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Round Hickorynut (Obovaria Subrotunda)
- Assessment Summary
- Executive Summary
- COSEWIC Mandate, Membership and Definitions
- Lists of Figures and Tables
- Species Information
- Population Sizes and Trends
- Limiting Factors and Threats
- Special Significance of the Species
- Existing Protection or Other Status
- Summary of Status Report
- Technical Summary
- Acknowledgements and Literature Cited
- Biographical Summary of Contractors, Authorities Consulted, and Collections Examined
COSEWIC Status Report
The recognized authority for the classification of aquatic molluscs in the United States and Canada is Turgeon et al. (1998). The currently accepted classification of this species is as follows:
Parmalee and Bogan (1998) provide a complete list of synonyms for this species. Specimens from Lake Erie were once considered by some to be a separate species, O. leibii, due to their smaller size, more regular and distinct growth rests, and lighter colour (Ortmann 1919).
The round hickorynut, Obovaria subrotunda (Rafinesque, 1820) is easily recognized by its circular shape, centrally located beaks, unsculptured and unrayed periostracum, and relatively small size. It may be occasionally confused with smooth specimens of Quadrula pustulosa, which, however, have a bright golden-yellow periostracum. The type locality is "l’Ohio" (the Ohio River). The following description of the species was adapted from Clarke (1981), Strayer and Jirka (1997) and Parmalee and Bogan (1998). The shell is circular to subcircular and thick. The surface is smooth except for prominent growth rests. The periostracum is generally dark brown or olive-brown and without rays except in some very young specimens. The posterior slope is distinctly lighter than the remainder of the shell. Beaks are centrally placed, curved inward, and elevated well above the hinge line. Beak sculpture is fine and consists of 4‑6 short, slightly sinuous bars. Hinge teeth are rather heavy and strong. The left valve has two thick, roughened, triangular pseudocardinal teeth and two short, strong, slightly curved lateral teeth. The right valve has one large, triangular serrated pseudocardinal tooth, usually with two small, compressed teeth on either side, and one short, thick, roughened lateral tooth, often with a secondary inner low, incomplete lateral tooth. The interdentum is narrow or absent. Adductor scars are deeply impressed. The nacre is silvery white, with a tinge of blue or pink in some specimens. Sexual differences in the shell are obscure; in females, the posterior margin of the shell may be truncated. However, there is a distinct difference in size, with females being considerably smaller than males (Ortmann 1919). The species shows considerable ecophenotypic variation in shell inflation among specimens from large rivers, small rivers, and lakes.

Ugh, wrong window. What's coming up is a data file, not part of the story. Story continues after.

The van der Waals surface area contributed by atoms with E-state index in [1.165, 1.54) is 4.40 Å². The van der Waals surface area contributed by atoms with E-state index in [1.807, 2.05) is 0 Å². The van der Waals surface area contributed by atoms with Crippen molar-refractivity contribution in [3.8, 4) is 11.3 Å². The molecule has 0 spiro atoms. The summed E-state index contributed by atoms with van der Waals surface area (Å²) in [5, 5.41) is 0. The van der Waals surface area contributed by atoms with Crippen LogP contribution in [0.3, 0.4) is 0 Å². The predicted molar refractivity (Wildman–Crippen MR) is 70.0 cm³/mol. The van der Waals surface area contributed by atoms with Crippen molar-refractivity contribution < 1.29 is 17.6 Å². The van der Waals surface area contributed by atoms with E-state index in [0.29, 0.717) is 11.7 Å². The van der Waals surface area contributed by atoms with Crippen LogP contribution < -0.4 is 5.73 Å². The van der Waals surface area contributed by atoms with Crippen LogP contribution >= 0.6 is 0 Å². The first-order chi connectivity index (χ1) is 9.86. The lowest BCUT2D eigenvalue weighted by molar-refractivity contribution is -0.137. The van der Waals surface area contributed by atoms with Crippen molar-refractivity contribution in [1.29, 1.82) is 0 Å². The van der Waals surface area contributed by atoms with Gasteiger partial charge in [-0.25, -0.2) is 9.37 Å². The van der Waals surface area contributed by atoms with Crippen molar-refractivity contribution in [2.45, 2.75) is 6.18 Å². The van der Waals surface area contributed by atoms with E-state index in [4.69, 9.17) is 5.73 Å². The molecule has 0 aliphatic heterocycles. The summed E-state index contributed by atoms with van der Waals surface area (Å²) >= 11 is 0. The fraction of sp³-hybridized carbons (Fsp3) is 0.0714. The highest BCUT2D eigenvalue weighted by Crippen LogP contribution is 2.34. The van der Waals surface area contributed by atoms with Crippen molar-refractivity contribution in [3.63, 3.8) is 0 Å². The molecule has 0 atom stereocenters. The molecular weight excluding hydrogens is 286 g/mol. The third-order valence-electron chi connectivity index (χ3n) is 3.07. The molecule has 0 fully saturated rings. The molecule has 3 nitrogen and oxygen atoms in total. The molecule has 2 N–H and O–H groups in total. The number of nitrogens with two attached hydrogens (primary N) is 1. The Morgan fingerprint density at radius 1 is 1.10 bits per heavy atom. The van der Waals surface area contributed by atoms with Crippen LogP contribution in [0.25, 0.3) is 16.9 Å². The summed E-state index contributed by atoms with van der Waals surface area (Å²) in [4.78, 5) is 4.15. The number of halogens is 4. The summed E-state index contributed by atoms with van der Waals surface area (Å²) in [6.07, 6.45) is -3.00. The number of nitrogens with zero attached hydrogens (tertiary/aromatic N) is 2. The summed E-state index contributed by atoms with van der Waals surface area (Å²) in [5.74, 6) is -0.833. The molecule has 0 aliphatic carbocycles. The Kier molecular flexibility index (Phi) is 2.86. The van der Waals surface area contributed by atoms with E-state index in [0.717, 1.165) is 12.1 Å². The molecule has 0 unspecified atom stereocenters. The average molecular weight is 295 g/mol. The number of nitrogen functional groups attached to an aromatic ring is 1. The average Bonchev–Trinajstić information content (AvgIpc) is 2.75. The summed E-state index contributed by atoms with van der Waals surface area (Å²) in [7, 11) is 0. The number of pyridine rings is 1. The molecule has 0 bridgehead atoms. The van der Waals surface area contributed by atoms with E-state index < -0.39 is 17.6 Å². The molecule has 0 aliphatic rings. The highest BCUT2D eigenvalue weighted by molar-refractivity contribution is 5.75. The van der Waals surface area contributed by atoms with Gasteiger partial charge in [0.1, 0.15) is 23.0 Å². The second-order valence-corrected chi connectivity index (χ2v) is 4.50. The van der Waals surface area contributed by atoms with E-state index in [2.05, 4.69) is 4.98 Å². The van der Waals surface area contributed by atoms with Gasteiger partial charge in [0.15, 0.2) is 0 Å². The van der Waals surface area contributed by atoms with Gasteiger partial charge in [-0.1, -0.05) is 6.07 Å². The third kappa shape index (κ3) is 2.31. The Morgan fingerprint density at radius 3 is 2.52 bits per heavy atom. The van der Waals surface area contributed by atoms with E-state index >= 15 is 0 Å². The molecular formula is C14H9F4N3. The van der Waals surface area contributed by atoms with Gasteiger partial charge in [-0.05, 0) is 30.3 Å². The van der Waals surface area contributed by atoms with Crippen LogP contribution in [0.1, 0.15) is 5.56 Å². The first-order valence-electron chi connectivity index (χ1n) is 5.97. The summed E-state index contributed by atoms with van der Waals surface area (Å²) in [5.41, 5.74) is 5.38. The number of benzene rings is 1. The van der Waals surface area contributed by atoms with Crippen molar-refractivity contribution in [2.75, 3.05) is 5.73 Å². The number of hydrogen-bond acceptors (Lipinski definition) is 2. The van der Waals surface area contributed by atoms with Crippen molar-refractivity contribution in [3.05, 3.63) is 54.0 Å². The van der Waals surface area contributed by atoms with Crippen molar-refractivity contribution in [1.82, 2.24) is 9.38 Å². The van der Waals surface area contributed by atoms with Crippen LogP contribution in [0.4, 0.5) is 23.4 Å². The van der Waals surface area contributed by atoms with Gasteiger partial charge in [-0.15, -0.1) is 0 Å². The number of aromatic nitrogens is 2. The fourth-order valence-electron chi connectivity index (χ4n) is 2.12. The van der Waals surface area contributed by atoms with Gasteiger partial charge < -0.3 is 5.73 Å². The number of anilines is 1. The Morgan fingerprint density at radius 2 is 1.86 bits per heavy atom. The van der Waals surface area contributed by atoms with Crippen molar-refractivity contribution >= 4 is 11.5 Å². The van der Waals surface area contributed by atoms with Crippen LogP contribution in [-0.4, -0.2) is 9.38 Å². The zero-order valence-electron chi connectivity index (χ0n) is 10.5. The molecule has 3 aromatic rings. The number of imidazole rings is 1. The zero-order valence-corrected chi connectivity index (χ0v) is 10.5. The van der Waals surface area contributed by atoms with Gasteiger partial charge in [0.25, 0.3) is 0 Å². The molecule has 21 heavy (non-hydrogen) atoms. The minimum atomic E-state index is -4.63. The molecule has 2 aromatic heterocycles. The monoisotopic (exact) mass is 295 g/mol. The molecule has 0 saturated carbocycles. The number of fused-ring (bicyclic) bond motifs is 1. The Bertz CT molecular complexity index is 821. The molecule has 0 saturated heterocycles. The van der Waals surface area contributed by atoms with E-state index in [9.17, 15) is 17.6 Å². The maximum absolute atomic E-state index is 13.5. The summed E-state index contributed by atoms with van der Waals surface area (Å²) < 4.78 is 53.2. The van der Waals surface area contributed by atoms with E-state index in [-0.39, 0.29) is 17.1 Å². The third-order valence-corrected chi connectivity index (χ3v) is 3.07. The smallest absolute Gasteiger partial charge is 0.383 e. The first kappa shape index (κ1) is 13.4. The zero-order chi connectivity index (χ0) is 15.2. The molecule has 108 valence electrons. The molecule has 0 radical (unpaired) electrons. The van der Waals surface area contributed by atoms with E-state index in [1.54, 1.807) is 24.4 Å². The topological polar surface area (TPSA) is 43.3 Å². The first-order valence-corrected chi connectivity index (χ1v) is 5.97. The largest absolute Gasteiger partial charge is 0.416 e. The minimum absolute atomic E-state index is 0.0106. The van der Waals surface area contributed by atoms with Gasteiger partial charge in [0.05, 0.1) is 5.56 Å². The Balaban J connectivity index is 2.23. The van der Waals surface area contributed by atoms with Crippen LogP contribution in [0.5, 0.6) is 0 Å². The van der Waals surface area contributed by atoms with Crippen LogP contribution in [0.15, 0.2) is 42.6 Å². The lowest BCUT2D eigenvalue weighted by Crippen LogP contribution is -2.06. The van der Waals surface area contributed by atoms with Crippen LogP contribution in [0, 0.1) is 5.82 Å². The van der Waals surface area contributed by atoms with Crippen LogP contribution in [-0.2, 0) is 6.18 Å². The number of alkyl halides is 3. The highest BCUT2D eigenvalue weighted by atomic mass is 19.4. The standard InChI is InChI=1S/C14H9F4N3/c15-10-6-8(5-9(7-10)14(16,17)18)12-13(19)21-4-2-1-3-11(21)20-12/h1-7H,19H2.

The round hickorynut may grow up to 65 mm in length but seldom exceeds 60 mm in Tennessee (Parmalee and Bogan 1998) or 50 mm in New York (Strayer and Jirka 1997). According to Clarke (1981), O. subrotunda rarely exceeds 40 mm in Canada. However, the authors have observed shells (and one live individual) up to about 60 mm long in southern Ontario rivers, and live specimens up to 51 mm long in Lake St. Clair. Figure 1A shows the external features of the shell and internal features of the left valve (hinge teeth), and Figure 1B is a photograph of a live specimen collected from the Sydenham River near Alvinston, Ontario on 21 June 2001.
Reproduced from Burch (1973).
Photo credit: D.T. Zanatta, NWRI.
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